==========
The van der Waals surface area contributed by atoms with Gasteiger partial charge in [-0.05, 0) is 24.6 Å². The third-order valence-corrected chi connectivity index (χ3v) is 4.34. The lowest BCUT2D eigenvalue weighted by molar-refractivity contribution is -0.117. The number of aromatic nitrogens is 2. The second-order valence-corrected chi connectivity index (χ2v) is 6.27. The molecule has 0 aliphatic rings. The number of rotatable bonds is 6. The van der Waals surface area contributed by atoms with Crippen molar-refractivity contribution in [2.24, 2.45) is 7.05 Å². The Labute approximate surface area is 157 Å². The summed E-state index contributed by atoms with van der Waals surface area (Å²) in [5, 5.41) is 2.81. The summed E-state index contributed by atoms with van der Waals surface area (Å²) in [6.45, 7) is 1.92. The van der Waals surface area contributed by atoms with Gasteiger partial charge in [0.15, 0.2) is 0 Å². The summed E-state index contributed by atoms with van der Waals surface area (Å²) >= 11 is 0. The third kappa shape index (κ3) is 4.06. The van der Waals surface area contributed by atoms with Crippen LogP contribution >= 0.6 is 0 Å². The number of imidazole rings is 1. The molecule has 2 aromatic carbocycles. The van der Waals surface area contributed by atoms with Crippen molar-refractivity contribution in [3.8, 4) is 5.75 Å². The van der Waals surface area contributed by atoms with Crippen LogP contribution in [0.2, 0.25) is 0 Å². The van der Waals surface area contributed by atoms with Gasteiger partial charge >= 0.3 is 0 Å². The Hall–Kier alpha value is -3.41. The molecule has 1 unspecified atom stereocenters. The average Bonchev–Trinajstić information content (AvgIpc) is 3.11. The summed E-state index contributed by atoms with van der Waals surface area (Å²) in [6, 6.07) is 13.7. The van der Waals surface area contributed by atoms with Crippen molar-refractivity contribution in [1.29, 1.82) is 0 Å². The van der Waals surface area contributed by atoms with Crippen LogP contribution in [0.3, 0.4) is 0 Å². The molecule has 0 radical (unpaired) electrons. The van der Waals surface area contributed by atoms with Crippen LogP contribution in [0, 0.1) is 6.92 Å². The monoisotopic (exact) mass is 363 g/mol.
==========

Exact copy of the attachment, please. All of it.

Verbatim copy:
The van der Waals surface area contributed by atoms with Gasteiger partial charge in [-0.05, 0) is 24.6 Å². The third-order valence-corrected chi connectivity index (χ3v) is 4.34. The lowest BCUT2D eigenvalue weighted by molar-refractivity contribution is -0.117. The number of aromatic nitrogens is 2. The second-order valence-corrected chi connectivity index (χ2v) is 6.27. The molecule has 0 aliphatic rings. The number of rotatable bonds is 6. The van der Waals surface area contributed by atoms with Crippen molar-refractivity contribution in [2.24, 2.45) is 7.05 Å². The Labute approximate surface area is 157 Å². The summed E-state index contributed by atoms with van der Waals surface area (Å²) in [5, 5.41) is 2.81. The summed E-state index contributed by atoms with van der Waals surface area (Å²) in [6.45, 7) is 1.92. The van der Waals surface area contributed by atoms with Gasteiger partial charge in [0.15, 0.2) is 0 Å². The summed E-state index contributed by atoms with van der Waals surface area (Å²) >= 11 is 0. The third kappa shape index (κ3) is 4.06. The van der Waals surface area contributed by atoms with Crippen LogP contribution >= 0.6 is 0 Å². The number of imidazole rings is 1. The molecule has 2 aromatic carbocycles. The van der Waals surface area contributed by atoms with Crippen molar-refractivity contribution in [3.8, 4) is 5.75 Å². The van der Waals surface area contributed by atoms with Crippen LogP contribution in [0.2, 0.25) is 0 Å². The van der Waals surface area contributed by atoms with Gasteiger partial charge >= 0.3 is 0 Å². The Hall–Kier alpha value is -3.41. The molecule has 1 unspecified atom stereocenters. The average Bonchev–Trinajstić information content (AvgIpc) is 3.11. The summed E-state index contributed by atoms with van der Waals surface area (Å²) in [6, 6.07) is 13.7. The van der Waals surface area contributed by atoms with Crippen molar-refractivity contribution in [1.29, 1.82) is 0 Å². The van der Waals surface area contributed by atoms with Crippen LogP contribution in [0.3, 0.4) is 0 Å². The molecule has 0 radical (unpaired) electrons. The van der Waals surface area contributed by atoms with Crippen LogP contribution in [0, 0.1) is 6.92 Å². The monoisotopic (exact) mass is 363 g/mol.